People who suffer injuries or death from improper medical treatment can, in many instances, file a lawsuit against a physician, hospital or other provider for medical negligence. Here are some of the basics about medical negligence.

Posted on Thu, 2016-08-11 13:19 by Matthew J. Focht in

The era of autonomous (aka “driverless”) vehicles has arrived and with it will come unprecedented changes in tort and insurance law. 

Posted on Thu, 2016-08-04 14:44 by Jay P. Holland in







Jay P. Holland, a principal in the Firm’s Civil Litigation Group and chair of the firm’s Labor, Employment, and Qui Tam Whistleblower practice, was quoted on July 25, 2016, in an article in Law360 concerning the National Basketball Association’s decision to relocate its 2017 All-Star game out of Charlotte, N.C. The NBA took that action in opposition to the state’s new law that restricts transgender people from using the bathroom of their choice.

Posted on Tue, 2016-08-02 21:42 by David Bulitt in

In most contested matters, mediation should be considered as an option in resolving even the most complicated divorces. Mediation is generally less emotionally wrenching for the people involved than a trial, can be substantially less expensive, and helps to keep family secrets out of the public eye when it may be important to do so. When a divorce case reaches the courtroom, the future of the entire family, not just the parents, is at stake.  Mediation allows people to resolve issues amongst themselves, not leave those decisions to a stranger - decisions that are likely to affect the lives of the entire family for much if not all of their lives.  Whether the issues be financial or parental, there can be serious risks involved in letting a judge decide the ownership of high-valued family assets or parents’ child custody and visitation rights.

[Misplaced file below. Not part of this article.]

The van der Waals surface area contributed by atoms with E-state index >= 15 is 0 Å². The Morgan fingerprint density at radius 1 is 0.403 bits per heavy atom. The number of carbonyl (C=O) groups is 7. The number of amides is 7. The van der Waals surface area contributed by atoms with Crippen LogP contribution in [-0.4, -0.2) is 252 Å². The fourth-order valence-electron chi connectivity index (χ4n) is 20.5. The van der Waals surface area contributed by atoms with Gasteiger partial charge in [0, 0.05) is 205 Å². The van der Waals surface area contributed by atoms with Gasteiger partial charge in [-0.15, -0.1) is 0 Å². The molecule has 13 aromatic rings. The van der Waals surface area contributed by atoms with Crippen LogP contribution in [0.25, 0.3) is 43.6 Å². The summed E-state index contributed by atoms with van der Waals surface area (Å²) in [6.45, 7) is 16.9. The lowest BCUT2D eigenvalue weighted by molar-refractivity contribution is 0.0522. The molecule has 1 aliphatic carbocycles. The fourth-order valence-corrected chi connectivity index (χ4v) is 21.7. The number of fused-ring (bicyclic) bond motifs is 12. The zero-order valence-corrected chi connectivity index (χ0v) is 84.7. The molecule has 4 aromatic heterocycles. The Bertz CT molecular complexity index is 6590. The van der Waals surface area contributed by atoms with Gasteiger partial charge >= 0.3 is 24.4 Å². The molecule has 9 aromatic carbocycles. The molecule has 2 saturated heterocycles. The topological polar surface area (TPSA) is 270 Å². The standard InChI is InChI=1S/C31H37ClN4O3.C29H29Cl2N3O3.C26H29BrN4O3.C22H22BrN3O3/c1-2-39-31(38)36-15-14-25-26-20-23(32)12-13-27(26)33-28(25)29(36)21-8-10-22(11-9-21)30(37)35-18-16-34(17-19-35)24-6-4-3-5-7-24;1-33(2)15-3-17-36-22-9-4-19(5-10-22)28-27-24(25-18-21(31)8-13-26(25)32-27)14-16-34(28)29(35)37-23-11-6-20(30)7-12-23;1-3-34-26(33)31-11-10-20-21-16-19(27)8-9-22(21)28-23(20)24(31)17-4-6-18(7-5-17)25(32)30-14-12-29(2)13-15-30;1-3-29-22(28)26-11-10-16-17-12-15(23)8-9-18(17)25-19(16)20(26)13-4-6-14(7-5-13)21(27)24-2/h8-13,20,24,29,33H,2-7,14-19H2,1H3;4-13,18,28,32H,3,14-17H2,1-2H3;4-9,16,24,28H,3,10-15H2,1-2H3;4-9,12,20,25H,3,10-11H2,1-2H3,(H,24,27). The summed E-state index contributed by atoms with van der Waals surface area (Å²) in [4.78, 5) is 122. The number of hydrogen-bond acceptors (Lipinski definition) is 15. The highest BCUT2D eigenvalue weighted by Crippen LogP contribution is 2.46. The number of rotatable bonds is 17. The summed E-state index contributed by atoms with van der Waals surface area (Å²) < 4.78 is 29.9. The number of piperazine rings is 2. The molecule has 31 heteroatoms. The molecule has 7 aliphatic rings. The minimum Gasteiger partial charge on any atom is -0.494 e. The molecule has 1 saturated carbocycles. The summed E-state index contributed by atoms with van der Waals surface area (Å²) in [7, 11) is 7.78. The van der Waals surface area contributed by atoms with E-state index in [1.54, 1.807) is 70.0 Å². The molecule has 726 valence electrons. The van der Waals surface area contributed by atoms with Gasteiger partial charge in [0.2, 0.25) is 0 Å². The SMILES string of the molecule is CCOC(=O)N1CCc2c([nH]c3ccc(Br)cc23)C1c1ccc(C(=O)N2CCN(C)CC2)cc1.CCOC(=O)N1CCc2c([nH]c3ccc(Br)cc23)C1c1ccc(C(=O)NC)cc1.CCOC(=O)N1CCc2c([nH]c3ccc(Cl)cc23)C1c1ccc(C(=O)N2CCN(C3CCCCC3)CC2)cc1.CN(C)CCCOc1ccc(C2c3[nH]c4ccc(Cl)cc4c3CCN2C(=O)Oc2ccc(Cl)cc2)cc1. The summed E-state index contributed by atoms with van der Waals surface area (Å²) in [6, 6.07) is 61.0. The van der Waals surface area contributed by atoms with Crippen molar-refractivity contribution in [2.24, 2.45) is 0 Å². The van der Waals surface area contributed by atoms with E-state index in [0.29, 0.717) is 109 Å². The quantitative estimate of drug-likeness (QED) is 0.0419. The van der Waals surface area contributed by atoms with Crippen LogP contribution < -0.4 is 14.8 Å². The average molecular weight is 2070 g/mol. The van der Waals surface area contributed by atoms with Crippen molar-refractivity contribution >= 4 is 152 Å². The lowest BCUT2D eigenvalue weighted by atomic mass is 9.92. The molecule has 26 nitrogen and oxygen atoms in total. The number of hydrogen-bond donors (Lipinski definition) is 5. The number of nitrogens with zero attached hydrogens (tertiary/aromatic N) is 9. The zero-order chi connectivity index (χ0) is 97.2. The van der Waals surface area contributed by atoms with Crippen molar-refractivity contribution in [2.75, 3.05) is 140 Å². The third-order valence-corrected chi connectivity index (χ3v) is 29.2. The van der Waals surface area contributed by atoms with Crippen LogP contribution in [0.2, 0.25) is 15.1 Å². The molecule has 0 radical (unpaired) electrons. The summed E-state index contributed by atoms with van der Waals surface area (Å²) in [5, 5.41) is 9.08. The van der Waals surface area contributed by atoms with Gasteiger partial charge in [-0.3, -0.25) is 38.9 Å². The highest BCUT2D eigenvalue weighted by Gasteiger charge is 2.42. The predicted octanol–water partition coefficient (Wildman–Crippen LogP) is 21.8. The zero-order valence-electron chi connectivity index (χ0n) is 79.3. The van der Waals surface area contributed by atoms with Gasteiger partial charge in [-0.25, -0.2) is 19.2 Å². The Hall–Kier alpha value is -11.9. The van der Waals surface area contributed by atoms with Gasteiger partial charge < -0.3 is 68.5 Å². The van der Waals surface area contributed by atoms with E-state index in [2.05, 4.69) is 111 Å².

Posted on Mon, 2016-08-01 20:55 by Andrew E. Greenwald in


Handling vacuum extraction cases requires an understanding of the use of the instrument and the consequences of its misuse.  After discussing the warnings to physicians and midwives, the American College of Obstetrics and Gynecology and other literature, practical information and suggestions, including deposition excerpts, for representing those who may be injured will follow.


Posted on Thu, 2016-07-14 13:39 by Rama Taib-Lopez in

This is Part II of a 2-part series on common issues and challenges military servicemembers and their spouses face during a divorce.  Click here to read Part I on jurisdiction, the Servicemembers Civil Relief Act, and calculating military income for spousal or child support issues.

Part II

  1. Will Military Retirement Pay be Divided, and if so, how?

One of the biggest issues you can encounter is the division of your or your spouse’s military retirement pay.  The Uniformed Services Former Spouses' Protection Act (USFSPA) governs military retirement pay and provides the state courts the authority to divide a servicemember’s military retirement pay in a divorce.   

Posted on Thu, 2016-07-14 10:17 by Andrew E. Greenwald in

Andrew Greenwald's 2 Part Blog Series "Vacuum Extration Dangers and Consequences" begins here.

Part 1 Of Blog Series: Vacuum Delivery Warnings & Possible Consequences

Handling vacuum extraction cases requires an understanding of the use of the instrument and the consequences of its misuse.  After discussing the warnings to physicians and midwives, the American College of Obstetrics and Gynecology and other literature, practical information and suggestions, including deposition excerpts, for representing those who may be injured will follow.